The EU-funded EuroMed Transport Support Project (EuroMed) and World Health Organisation (WHO) released a joint Report titled: “Understanding and bridging the differences between country-reported and WHO-estimated road traffic fatality data“. It focuses on the considerable challenges in collecting complete, accurate and reliable road traffic fatality data that some countries worldwide are facing. Moreover, it attempts to explain the disparity between WHO estimates and country-reported data on road traffic fatality and provide suggestions on what steps countries can take to strengthen their data systems.
The European Transport Safety Council (ETSC) published the 13th edition of PIN Annual Report , with the active contribution of NTUA, presented at the 2019 Annual PIN Conference which took place with great success on 19 June, 2019 in Brussels. According to this PIN Report, the new European figures show that the number of persons killed last year fell by just 1% and the EU target to cut road deaths in half over the decade to 2020 looks well out of reach.
Ireland was the winner of this year’s ETSC Road Safety Performance Index (PIN) award, being the second safest EU Member State in 2018, in terms of road mortality (road deaths per million inhabitants) and having moved up five places in the ranking of EU countries since 2010 when it held the 7th place.
A paper titled “Safety Culture among Private and Professional Drivers in Norway and Greece: Examining the Influence of National Road Safety Culture” authored by Tor-Olav Nævestad, Alexandra Laiou, Ross O. Phillips, Torkel Bjørnskau and George Yannis is now published in Safety Journal. This study investigates road safety culture (RSC) as an explanation for this discrepancy by: (1) Comparing the road safety behaviours among professional and private drivers in Norway and Greece, (2) Examining factors influencing road safety behaviours, focusing especially on national road safety culture, and (3) Examining the influence of road safety behaviours and other factors (e.g., demographic and work-related variables) on accident involvement. The results indicate that aggressive violations are more similar among private and professional drivers within the national samples, than across the national samples, while seat belt use seems to vary according to the professional versus private dimension.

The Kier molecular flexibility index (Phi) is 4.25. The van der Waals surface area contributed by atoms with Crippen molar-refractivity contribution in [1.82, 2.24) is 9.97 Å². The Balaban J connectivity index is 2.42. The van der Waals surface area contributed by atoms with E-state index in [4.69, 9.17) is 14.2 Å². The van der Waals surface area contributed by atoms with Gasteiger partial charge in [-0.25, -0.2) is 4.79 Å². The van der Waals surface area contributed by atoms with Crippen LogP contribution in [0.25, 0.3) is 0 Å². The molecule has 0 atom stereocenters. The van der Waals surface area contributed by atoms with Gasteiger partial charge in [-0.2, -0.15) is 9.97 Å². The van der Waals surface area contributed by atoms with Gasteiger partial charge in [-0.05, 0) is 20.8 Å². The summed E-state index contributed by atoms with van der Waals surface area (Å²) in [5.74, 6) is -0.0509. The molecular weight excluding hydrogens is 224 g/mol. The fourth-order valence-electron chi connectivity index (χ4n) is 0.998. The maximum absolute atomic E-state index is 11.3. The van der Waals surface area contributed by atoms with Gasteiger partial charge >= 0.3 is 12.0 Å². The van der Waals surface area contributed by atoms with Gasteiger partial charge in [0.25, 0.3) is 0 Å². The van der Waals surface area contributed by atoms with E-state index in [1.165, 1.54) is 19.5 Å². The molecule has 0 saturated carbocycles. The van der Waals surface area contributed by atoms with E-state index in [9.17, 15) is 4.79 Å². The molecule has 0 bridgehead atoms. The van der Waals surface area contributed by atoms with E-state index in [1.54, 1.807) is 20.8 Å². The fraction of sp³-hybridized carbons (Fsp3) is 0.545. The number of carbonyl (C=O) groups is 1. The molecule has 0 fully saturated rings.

The European Transport Safety Council (ETSC) has published the 37th PIN Flash Report “How to improve urban road safety in the EU“, with the active contribution of NTUA. This Report analyses the latest data urban road safety across the EU and other countries that form part of the ETSC Road Safety Performance Index (PIN) programme, and it conclude with more than twenty main recommendations for action at EU. It is highlighted that the problems can be addressed with the right political leadership, resources and energy. But while the EU, national governments and other actors can help provide the knowledge, finance and guidelines to implement the necessary changes, it will often be up to local authorities to implement them effectively. A comprehensive infographic depicts current urban road safety in Europe, with Pedestrians, Motorcyclists and Cyclists accounting for 70% of all urban road fatalities.
The International Transport Forum (ITF/OECD) published recently a new Report: “New Directions for Data-Driven Transport Safety”, with the active contribution of NTUA. This Report explores how seamless data collection, analysis and sharing can unlock innovations in transport safety. Very often most interventions to improve transport safety are reactions to incidents. However lately, connected vehicles, smartphone apps, ubiquitous sensors, data sharing and machine learning make proactive transport safety interventions possible and prevent crashes before they happen. Drawing on the Safe System approach, this Report examines how transport stakeholders can make better decisions by using more relevant and timely new safety data.